During the first week of April, a book that originated as Twilight fan fiction was released by Random House. It was called Fifty Shades of Grey. Perhaps you’ve heard of it. If not, it’s supposedly a fascinating novel all about … oh, hell, you know what it’s about. You read it. And even if you didn’t, it’s now such a part of our collective DNA that in the future all mammals will be born with an innate knowledge of its every implausible plot point and bit of light S&M. Seven days after Fifty Shades of Grey was released, Brian Evenson’s latest novel, Immobility, came out. It was not originally Twilight fan fiction. It has not become a user-manual for housewives interested in doing a little role-playing. It has not sold more than 20 million copies and isn’t singlehandedly saving Barnes & Noble from going the way of the dodo and Borders. And that’s a shame. Because Brian Evenson is one of those writers who is painfully under-read and thus underappreciated.
Immobility is a postapocalyptic mashup of horror, noir and Philip K. Dick’s darkest visions of the future (along with a not-so-inconspicuous examination and excoriation of the Mormon faith, which Evenson has routinely scrutinized in his fiction subsequent to leaving the Church). The novel centers on a mostly paralyzed man named Josef who awakens from a kind of stasis 30 years after a nuclear cataclysm in a bombed-out Salt Lake City and is sent on a mission to save a dying community. The resulting novel is far more complex than that — it has shades of both The Handmaid’s Tale by Margaret Atwood and The Road by Cormac McCarthy in its examination of both faith and society, but also the limits man will go to survive — but then Evenson has always been the kind of writer who challenges the reader to question what reality truly consists of.
But Immobility is just the tip of the spear. Thus, for the uninitiated, a brief user’s guide to the world of Brian Evenson:
• He wrote perhaps the only story, ever, about a woman who has a one-night stand with a mime. The story is called “Invisible Box” and it’s in Evenson’s excellent collection Fugue State. Turns out, you don’t want to have sex with a mime. Ever.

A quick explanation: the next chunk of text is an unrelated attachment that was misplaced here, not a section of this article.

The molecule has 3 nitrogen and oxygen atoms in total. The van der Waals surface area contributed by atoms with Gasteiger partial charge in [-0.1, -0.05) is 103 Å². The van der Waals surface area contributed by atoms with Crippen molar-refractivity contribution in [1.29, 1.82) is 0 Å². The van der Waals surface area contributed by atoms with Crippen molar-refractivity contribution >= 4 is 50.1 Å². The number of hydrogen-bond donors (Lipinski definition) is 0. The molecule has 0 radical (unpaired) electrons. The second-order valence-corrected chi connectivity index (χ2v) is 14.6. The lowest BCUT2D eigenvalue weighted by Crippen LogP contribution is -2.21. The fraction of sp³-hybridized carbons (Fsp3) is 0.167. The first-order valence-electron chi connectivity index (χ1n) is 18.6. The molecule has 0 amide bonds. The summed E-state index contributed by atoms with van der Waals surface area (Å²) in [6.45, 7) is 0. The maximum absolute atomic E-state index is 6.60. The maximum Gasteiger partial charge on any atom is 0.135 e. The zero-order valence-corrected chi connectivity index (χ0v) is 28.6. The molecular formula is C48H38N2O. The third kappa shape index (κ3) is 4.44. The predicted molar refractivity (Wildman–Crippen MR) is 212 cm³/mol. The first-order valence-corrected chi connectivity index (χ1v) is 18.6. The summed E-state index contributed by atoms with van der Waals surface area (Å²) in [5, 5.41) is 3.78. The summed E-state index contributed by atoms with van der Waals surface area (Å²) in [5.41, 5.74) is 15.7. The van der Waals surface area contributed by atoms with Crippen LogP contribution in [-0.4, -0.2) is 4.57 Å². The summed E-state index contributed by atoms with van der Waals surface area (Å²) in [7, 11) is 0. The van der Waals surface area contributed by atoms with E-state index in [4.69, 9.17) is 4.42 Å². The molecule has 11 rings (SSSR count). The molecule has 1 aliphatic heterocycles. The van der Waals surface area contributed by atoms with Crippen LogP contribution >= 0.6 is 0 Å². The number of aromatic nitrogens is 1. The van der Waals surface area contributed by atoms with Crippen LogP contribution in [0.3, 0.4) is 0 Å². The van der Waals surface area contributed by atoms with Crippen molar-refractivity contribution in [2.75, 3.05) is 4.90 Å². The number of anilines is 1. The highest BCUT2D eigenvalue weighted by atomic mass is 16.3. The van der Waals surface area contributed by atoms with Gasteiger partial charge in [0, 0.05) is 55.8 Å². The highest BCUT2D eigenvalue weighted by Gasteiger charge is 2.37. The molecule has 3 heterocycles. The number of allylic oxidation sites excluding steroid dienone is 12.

• Evenson’s break from the Mormon church included a controversial incident in 1994 when a student at BYU, where Evenson taught at the time, complained that Evenson’s story collection Altmann’s Tongue promoted “incest and cannibalism” and was “the opposite of what a Mormon should write.”
• He’s frighteningly prolific. Since 1994, he’s published 19 books, including three in 2012 alone: Immobility, a new collection of stories entitled Windeye and, most recently, a new novel in the Dead Space game universe, which he writes under the pen name B.K. Evenson.
• If Brian Evenson were a band, he’d be an indie darling: He’s published the majority of his books on small presses like Coffee House, Astrophil and Fiction Collective … which means Fifty Shades of Grey probably sold more books in the time it took you to read this sentence than Evenson has ever had printed. That means every time you read one of his books, you’re actually helping keep literature alive in this country. (See the above note in re: the dodo and Borders.)
• His novel Last Days, a black-comic-horror-noir, this time about a one-handed detective investigating a murder inside an underground religious cult (you might be sensing a theme here … Evenson talks a lot about religion … and people end up losing body parts, or at least their use, on a somewhat frequent basis), includes an introduction from horror master Peter Straub, which praises Evenson’s “unflinching oddness, morbidity and perversity.” In our eyes, but perhaps not in the eyes of some students at BYU in 1994, those are the very traits we admire in fiction and why writers like Evenson are so important: He takes huge risks and pays them off, political correctness be damned.
IMMOBILITY, Brian Evenson, Tor Books, 256 pages